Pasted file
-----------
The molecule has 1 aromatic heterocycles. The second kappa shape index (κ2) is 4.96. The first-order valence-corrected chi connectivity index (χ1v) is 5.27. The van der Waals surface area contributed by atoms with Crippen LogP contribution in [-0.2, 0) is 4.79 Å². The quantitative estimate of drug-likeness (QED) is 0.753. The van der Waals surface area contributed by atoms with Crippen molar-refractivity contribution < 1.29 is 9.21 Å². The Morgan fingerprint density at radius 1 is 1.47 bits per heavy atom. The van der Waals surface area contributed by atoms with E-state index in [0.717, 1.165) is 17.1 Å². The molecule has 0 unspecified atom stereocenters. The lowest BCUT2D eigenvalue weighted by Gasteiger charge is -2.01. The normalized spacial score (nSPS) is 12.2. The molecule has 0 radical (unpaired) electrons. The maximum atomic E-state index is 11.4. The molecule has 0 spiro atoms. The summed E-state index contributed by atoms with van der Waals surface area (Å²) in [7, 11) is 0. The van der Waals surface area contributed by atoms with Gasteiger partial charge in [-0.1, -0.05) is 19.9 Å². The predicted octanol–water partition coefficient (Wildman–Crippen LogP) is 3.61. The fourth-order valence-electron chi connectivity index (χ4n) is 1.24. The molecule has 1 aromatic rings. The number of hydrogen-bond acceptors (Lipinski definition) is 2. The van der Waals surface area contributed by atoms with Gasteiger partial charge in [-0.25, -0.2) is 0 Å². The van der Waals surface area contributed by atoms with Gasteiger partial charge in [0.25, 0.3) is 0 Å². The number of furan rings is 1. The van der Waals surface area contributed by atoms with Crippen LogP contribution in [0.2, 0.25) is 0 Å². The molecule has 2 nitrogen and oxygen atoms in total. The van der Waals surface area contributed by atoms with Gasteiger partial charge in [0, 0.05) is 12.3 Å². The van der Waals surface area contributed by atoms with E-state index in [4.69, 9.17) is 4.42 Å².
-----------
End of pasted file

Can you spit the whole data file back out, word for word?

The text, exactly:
The molecule has 1 aromatic heterocycles. The second kappa shape index (κ2) is 4.96. The first-order valence-corrected chi connectivity index (χ1v) is 5.27. The van der Waals surface area contributed by atoms with Crippen LogP contribution in [-0.2, 0) is 4.79 Å². The quantitative estimate of drug-likeness (QED) is 0.753. The van der Waals surface area contributed by atoms with Crippen molar-refractivity contribution < 1.29 is 9.21 Å². The Morgan fingerprint density at radius 1 is 1.47 bits per heavy atom. The van der Waals surface area contributed by atoms with E-state index in [0.717, 1.165) is 17.1 Å². The molecule has 0 unspecified atom stereocenters. The lowest BCUT2D eigenvalue weighted by Gasteiger charge is -2.01. The normalized spacial score (nSPS) is 12.2. The molecule has 0 radical (unpaired) electrons. The maximum atomic E-state index is 11.4. The molecule has 0 spiro atoms. The summed E-state index contributed by atoms with van der Waals surface area (Å²) in [7, 11) is 0. The van der Waals surface area contributed by atoms with Gasteiger partial charge in [-0.1, -0.05) is 19.9 Å². The predicted octanol–water partition coefficient (Wildman–Crippen LogP) is 3.61. The fourth-order valence-electron chi connectivity index (χ4n) is 1.24. The molecule has 1 aromatic rings. The number of hydrogen-bond acceptors (Lipinski definition) is 2. The van der Waals surface area contributed by atoms with Gasteiger partial charge in [-0.25, -0.2) is 0 Å². The van der Waals surface area contributed by atoms with Gasteiger partial charge in [0.25, 0.3) is 0 Å². The number of furan rings is 1. The van der Waals surface area contributed by atoms with Crippen LogP contribution in [0.2, 0.25) is 0 Å². The molecule has 2 nitrogen and oxygen atoms in total. The van der Waals surface area contributed by atoms with Gasteiger partial charge in [0, 0.05) is 12.3 Å². The van der Waals surface area contributed by atoms with E-state index in [4.69, 9.17) is 4.42 Å².